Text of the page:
What is it?
Research, monitoring and evaluation tasks (such as developing an M&E Framework, undertaking small studies and evaluations) can be done internally by existing staff (within one organisation or as a partnership or joint activity involving a number of implementing partners), externally by a consultant, or a hybrid of these two options (where there is a combination of internal staff and stakeholders and external researchers and evaluators). It could also be done by peers, or by community groups. Required types of expertise, need for fresh outsider perspectives, cost, and time are key issues in deciding who will conduct some or all of the evaluation tasks.
The Steps in Planning and Managing Evaluation give a comparison of the strengths and trade-offs of internal and external evaluation options. This guide helps decision makers to be explicit about the reasons for decisions. The Steps also provide guidance on qualities to consider when recruiting external evaluators or researchers. This page also provides an overview of key options, and key approaches. These pages are recommended background reading before considering options to apply to C4D.
Internal, External and Hybrid options for conducting R,M&E and C4D
Applying the C4D principles
One important decision that needs to be made is who will conduct the R,M&E. This might mean involving internal staff, partners, community groups and other stakeholders in the R,M&E process. External consultant may still have a role in participatory R,M&E:
|Sometimes there are very few local evaluators with the skills and knowledge to be able to undertake C4D evaluation and studies. In these cases partnerships between international/regional consultants, local consultants and local community groups and organisations can be considered. In these situations you can state explicitly that mentoring and capacity development of the local partner are expected.|
|What are the assumptions about who should conduct the R,M&E? What alternatives are there, and how might they be more or less inclusive of diverse voices? What kinds of qualities are important for a facilitator/ evaluator? How will might different facilitators influence power dynamic|
Recommended options and adaptations for C4D
Several good options that would work well for C4D are listed on this page, including more information on options, including: internal options; hybrid options; community-based options; external consultant; expert review; peer review) and approaches such as: horizontal evaluation and participatory evaluations.
Mentoring role descriptions
If mentoring roles will be part of your plan, consider this as part of determining consultant qualities (click here for general information on consultant qualities), and include it in the EOI (see Document management processes and agreements).
One way to work through the different ways different stakeholders might be involved in R,M&E is a participatory matrix. Working through this matrix with the key decision makers (see Establish Decision making processes) can be helpful for thinking through who might conduct the R,M&E, and what kind of a role this will entail (facilitation, independent evaluation etc.).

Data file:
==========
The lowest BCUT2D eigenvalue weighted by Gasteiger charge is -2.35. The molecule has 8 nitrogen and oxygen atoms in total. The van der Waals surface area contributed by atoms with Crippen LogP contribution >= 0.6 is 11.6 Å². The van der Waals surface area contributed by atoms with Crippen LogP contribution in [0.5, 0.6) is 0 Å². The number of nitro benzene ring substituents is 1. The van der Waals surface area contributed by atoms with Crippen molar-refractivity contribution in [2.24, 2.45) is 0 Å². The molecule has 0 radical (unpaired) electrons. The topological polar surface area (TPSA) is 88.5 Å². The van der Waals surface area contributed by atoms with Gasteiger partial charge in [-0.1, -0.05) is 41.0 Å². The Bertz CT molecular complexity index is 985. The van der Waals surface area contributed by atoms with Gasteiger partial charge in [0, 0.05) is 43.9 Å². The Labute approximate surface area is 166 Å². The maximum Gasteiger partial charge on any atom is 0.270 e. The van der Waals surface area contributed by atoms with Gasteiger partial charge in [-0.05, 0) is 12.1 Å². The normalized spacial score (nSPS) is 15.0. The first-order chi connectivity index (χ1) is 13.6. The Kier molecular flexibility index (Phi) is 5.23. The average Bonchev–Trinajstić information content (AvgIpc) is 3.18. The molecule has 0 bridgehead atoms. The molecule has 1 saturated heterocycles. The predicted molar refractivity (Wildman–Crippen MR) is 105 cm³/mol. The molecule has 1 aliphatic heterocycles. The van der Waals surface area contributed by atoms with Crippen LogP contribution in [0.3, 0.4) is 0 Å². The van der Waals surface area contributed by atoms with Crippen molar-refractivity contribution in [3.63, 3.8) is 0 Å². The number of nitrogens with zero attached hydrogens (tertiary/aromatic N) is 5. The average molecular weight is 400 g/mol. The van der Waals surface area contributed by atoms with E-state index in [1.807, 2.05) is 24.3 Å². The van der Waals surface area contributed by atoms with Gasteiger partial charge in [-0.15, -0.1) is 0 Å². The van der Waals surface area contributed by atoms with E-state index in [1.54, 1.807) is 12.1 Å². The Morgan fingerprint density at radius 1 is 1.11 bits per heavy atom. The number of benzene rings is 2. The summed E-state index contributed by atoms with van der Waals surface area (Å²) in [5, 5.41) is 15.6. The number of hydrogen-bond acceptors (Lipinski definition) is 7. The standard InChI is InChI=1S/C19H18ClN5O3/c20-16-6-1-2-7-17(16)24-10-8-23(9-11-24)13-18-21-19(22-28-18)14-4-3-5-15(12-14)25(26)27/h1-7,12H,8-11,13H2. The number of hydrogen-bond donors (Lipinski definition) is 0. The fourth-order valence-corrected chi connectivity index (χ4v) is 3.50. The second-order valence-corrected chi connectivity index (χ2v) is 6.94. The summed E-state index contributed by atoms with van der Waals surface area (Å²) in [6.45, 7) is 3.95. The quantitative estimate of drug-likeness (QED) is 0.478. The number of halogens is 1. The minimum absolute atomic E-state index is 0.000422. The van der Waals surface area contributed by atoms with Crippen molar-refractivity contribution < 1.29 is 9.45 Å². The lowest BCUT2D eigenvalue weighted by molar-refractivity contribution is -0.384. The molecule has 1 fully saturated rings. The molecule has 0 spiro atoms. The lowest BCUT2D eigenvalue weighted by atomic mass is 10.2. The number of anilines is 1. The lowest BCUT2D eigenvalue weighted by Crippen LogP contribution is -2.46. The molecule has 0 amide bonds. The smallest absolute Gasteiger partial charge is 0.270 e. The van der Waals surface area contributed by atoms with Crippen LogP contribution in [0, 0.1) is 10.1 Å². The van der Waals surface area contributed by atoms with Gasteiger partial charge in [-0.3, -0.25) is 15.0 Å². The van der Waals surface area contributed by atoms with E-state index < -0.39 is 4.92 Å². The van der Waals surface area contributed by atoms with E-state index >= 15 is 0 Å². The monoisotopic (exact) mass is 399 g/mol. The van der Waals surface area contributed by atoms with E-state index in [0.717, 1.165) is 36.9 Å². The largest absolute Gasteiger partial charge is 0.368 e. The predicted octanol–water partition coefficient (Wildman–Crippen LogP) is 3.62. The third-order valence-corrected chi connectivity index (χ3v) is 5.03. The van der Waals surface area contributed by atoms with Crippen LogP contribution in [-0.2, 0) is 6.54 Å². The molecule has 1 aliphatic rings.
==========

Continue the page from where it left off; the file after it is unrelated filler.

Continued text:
Community Radio Continuous Improvement Toolkit - This toolkit is premised on a mix of self-assessment and peer-review towards co-learning and horizontal evaluation. In this case, it is fellow community radio station staff and volunteers who undertake the assessment. It was created in the context of community radios in India, but, with some adaptation of the questions, the processes and guidance could be applied to support peer-assessment between organisations doing a range of different types of C4D. Click here read a summary about when and why you could use this resource here.
The Ruka Juu Impact Evaluation was undertaken as a partnership between C4D NGO Femina HIP's Monitoring and Evaluation (M&E) department, international consultants and two local partners. Click here to read more.
My Rights My Voice Completion Report was led by a team of independent evaluators. Youth familiar with the programme were included in the field research as ‘peer evaluators’ in three out of the four countries. After initial training and the development of appropriate data collection tools, they independently carried out evaluation research with peers, parents and teachers, and presented the findings to Oxfam staff and partners. Click here to read a summary page about this example. This example is consistent with the C4D Evaluation framework in relation to this task in the following ways:
- Participatory: the report's background section (52-53) provides an example of an evaluation can be designed to incorporate both professional evaluators and young people in conducting evaluation tasks.
- Learning-based: participation of young people in peer-evaluation was to support mutual learning. It depended on adequate training in data collection tools.